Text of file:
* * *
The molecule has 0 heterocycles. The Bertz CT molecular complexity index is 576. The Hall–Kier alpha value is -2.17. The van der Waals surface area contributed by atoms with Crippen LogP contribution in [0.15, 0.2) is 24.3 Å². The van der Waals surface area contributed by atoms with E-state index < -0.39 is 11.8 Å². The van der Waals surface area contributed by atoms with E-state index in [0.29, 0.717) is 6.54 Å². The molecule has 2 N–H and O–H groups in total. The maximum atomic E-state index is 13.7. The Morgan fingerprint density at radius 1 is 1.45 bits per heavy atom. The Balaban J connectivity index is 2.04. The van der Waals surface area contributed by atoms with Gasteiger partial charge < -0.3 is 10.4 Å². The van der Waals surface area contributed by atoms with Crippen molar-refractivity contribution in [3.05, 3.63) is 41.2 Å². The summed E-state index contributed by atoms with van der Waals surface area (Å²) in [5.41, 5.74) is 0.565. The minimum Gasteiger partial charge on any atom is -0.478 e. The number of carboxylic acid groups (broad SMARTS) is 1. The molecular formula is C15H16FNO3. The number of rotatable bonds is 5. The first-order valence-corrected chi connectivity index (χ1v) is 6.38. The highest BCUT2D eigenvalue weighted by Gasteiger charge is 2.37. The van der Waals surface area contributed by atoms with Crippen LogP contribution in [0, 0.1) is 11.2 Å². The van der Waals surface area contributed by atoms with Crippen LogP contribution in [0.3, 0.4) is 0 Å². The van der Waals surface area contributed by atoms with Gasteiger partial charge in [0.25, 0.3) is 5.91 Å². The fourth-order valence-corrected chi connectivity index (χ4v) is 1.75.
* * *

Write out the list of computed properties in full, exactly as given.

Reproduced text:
The molecule has 0 heterocycles. The Bertz CT molecular complexity index is 576. The Hall–Kier alpha value is -2.17. The van der Waals surface area contributed by atoms with Crippen LogP contribution in [0.15, 0.2) is 24.3 Å². The van der Waals surface area contributed by atoms with E-state index < -0.39 is 11.8 Å². The van der Waals surface area contributed by atoms with E-state index in [0.29, 0.717) is 6.54 Å². The molecule has 2 N–H and O–H groups in total. The maximum atomic E-state index is 13.7. The Morgan fingerprint density at radius 1 is 1.45 bits per heavy atom. The Balaban J connectivity index is 2.04. The van der Waals surface area contributed by atoms with Gasteiger partial charge < -0.3 is 10.4 Å². The van der Waals surface area contributed by atoms with Crippen molar-refractivity contribution in [3.05, 3.63) is 41.2 Å². The summed E-state index contributed by atoms with van der Waals surface area (Å²) in [5.41, 5.74) is 0.565. The minimum Gasteiger partial charge on any atom is -0.478 e. The number of carboxylic acid groups (broad SMARTS) is 1. The molecular formula is C15H16FNO3. The number of rotatable bonds is 5. The first-order valence-corrected chi connectivity index (χ1v) is 6.38. The highest BCUT2D eigenvalue weighted by Gasteiger charge is 2.37. The van der Waals surface area contributed by atoms with Crippen LogP contribution in [0, 0.1) is 11.2 Å². The van der Waals surface area contributed by atoms with Crippen LogP contribution in [0.3, 0.4) is 0 Å². The van der Waals surface area contributed by atoms with Gasteiger partial charge in [0.25, 0.3) is 5.91 Å². The fourth-order valence-corrected chi connectivity index (χ4v) is 1.75.